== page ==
Don Sanchez is a casual restaurant located in the historical downtown district of San José del Cabo. Corporate Chef Tadd Chapman, a Canadian expat and tequila expert, cooking casual food that is tilts toward the finer side of Mexican cuisine. This restaurant is also known for evenings of salsa dancing, which diners may partake if he/she is around late enough to take part of the fun.
Excited for this wine-paired meal, we started with their refreshing and very delicious pineapple mojito. It’s fruity but not too sweet, which I prefer for my cocktails and the sun-shaped lime cocktail garnish was the talk of the table.
For the first course, we had tuna tulips. Medium-thick ribbons of sashimi grade tuna wrapped up slices of fresh mango, basil, avocado, and thread-like slivers of lemon zest topping the creation. Each “tulip” were mostly silky bites of soft and creamy textures with a subtle sweetness. The basil vinaigrette added a slight herbaceous, bright flavor.
The wine pairing of JC Bravo Palomino 2011 is a crisp, dry white with plenty of fruit aroma went really well with this dish. This winery is located in Valle de Guadalupe region and supposedly hard to come by as it’s produced in limited quantities.
The Cabo Caprese salad comprised of baby heirloom tomatoes, local cheese (it tastes similar to feta), and fresh basil was a welcoming dish for me. It screamed summer and seasonality that I craved and missed while eating through parts of Cabo.
The wine paired here was the Piedra de Sol Blanco Chardonnay 2011 it has no oakiness but there’s citrus and apple aromas. It’s a very crisp, low-bodied wine with fresh acidity. It works as it doesn’t intrude on the wonderful freshness of the salad.
The Black & White hamachi gets its name from the black and white sesame encrusted fish. It sits on a bed of sweet potato purée with a drizzling of mango coulis. This dish was trying to be interesting but I wasn’t too fond of the dish because of the inherent sweetness sweet potato purée adding on to the mango coulis’ sweetness. I did like the hamachi and sesame crust portion though, as the slightly crisp and nutty flavors worked for the fish. This dish was paired with a very young but quaffable, crisp Roganto Sauvignon Blanc 2010.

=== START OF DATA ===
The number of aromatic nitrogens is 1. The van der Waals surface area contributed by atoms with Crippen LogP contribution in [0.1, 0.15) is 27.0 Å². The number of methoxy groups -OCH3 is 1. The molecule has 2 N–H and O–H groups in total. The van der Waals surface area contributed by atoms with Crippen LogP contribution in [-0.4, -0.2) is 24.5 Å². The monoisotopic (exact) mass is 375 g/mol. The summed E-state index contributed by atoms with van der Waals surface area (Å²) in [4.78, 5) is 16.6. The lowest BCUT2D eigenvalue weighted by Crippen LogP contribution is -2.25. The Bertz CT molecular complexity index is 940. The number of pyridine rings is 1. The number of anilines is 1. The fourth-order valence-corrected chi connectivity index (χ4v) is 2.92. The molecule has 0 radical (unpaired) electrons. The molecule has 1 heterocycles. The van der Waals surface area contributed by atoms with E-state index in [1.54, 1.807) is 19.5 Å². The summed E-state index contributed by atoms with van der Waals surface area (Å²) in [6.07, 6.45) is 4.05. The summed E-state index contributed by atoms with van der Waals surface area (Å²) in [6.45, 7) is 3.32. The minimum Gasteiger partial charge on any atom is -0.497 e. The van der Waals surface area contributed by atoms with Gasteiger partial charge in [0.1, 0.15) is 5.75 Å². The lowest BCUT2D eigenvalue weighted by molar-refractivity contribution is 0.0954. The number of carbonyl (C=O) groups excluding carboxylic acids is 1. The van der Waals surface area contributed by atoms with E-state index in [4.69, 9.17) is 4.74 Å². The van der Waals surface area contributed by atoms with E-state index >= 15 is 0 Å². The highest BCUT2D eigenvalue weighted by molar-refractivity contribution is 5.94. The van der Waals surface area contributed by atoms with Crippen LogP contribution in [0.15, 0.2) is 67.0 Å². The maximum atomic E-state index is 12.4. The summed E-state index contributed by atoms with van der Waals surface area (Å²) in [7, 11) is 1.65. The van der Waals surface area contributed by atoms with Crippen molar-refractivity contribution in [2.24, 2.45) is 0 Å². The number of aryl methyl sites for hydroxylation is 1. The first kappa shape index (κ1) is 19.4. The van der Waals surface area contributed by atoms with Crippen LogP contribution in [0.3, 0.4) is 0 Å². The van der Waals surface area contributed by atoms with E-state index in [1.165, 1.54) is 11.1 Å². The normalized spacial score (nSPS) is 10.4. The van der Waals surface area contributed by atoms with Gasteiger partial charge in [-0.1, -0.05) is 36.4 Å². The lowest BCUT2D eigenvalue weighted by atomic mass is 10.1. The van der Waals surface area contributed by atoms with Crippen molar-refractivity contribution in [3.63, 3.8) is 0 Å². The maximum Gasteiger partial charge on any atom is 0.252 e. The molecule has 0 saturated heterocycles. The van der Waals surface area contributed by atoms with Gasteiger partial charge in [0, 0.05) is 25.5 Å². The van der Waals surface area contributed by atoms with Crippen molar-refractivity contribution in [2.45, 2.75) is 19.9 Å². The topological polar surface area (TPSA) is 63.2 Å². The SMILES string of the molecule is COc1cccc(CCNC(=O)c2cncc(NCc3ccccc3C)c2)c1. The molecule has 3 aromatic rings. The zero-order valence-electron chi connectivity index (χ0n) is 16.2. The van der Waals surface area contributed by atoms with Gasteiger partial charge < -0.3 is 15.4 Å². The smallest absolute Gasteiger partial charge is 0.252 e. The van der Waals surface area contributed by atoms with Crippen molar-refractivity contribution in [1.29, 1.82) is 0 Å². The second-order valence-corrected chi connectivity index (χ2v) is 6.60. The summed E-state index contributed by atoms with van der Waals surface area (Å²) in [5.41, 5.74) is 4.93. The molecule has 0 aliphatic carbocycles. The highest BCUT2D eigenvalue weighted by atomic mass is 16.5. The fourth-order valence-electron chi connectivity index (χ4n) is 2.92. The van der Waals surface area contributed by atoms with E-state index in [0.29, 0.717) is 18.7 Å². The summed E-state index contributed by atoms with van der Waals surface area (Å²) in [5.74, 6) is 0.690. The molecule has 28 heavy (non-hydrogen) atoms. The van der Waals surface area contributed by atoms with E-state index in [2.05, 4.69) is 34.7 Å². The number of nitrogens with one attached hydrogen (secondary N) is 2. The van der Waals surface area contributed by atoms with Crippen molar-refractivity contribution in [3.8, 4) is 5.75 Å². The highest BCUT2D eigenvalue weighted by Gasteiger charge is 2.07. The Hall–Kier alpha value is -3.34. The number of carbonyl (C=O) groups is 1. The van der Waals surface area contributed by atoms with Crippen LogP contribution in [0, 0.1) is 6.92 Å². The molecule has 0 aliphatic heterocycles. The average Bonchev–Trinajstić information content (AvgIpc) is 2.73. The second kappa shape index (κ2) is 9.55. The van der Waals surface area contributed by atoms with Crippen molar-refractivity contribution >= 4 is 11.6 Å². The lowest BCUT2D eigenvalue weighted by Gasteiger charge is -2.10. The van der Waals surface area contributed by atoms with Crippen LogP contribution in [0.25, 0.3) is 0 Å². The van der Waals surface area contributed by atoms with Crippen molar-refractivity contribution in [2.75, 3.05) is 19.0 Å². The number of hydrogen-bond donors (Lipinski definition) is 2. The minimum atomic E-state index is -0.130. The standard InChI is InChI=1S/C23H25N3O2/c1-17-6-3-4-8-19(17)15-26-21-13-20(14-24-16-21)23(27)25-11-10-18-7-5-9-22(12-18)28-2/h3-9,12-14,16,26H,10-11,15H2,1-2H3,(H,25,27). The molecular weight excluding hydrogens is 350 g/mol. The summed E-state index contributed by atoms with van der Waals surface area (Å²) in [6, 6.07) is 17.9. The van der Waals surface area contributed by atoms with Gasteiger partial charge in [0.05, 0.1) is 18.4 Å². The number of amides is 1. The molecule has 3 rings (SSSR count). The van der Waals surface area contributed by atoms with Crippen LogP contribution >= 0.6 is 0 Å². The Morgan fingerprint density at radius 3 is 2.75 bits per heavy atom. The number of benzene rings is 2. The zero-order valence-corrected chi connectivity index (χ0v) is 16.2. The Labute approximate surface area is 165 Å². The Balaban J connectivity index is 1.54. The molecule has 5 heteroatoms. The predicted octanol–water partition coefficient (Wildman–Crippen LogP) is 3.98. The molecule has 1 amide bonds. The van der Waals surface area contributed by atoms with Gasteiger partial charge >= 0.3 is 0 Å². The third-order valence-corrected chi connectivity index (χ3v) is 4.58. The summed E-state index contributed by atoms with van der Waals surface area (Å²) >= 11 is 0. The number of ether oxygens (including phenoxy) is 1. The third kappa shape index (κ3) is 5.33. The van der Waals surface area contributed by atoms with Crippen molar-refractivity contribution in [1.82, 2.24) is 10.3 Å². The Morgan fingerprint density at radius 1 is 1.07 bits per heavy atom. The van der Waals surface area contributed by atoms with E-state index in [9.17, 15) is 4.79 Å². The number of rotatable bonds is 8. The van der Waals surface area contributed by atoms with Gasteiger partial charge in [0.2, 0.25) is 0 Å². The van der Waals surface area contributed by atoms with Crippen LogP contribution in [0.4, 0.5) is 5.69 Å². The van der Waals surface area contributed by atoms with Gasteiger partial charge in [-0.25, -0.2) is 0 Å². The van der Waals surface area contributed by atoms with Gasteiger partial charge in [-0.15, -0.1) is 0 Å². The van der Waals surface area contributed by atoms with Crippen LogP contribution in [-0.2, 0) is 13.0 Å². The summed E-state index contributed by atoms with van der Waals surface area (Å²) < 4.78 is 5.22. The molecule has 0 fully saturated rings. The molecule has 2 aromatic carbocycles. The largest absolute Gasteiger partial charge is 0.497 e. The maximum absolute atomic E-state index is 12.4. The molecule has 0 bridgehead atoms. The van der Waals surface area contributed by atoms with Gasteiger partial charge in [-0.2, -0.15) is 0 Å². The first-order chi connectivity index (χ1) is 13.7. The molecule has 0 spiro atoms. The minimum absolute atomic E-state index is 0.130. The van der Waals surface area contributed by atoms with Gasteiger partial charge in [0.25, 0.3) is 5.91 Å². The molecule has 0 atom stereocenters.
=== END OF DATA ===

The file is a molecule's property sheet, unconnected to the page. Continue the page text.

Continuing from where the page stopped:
The final savory course of the evening was a generous portion of grilled filet mignon sauced with rosemary mole and topped with wispy pomme frites and a side of Swiss chard. I ordered my steak rare, which came out the way I wanted it to be – not bloody and definitely not overcooked to a medium. The rosemary mole sauce was a delicious, subtly spicy sauce that doesn’t overwhelm the beef and I adored the sweet, braised Swiss chard. The wine pairing of Roganto Cabernet Franc 2009, a light-medium bodied wine that has aromas of spices such as cloves and pepper in the mouth has good attack and roundness.
Finally for dessert, we had a very tasty coconut ice cream topped with grilled pineapple, fresh basil, and habanero. The coconut ice cream was incredibly creamy and chewy because of the sweetened flaked coconut mixed within. The dessert wine was EP+ZN Espuma de Piedra Zinfandel, a fine, light-bodied, effervescent wine that isn’t overtly sweet like a moscato.
Overall, Don Sanchez is a very good restaurant for dinner out on the historical district of San José del Cabo. The prices are reasonable if you look at their menu, the portions are on the generous side, and the food’s flavor combinations are a bit interesting. My dinner was considered a tasting dinner but the dishes are certainly not multi-course tasting portions (a good thing for the big eaters).
To view more of my photos of this meal, please scroll through the slideshow below (or click through my Flickr set):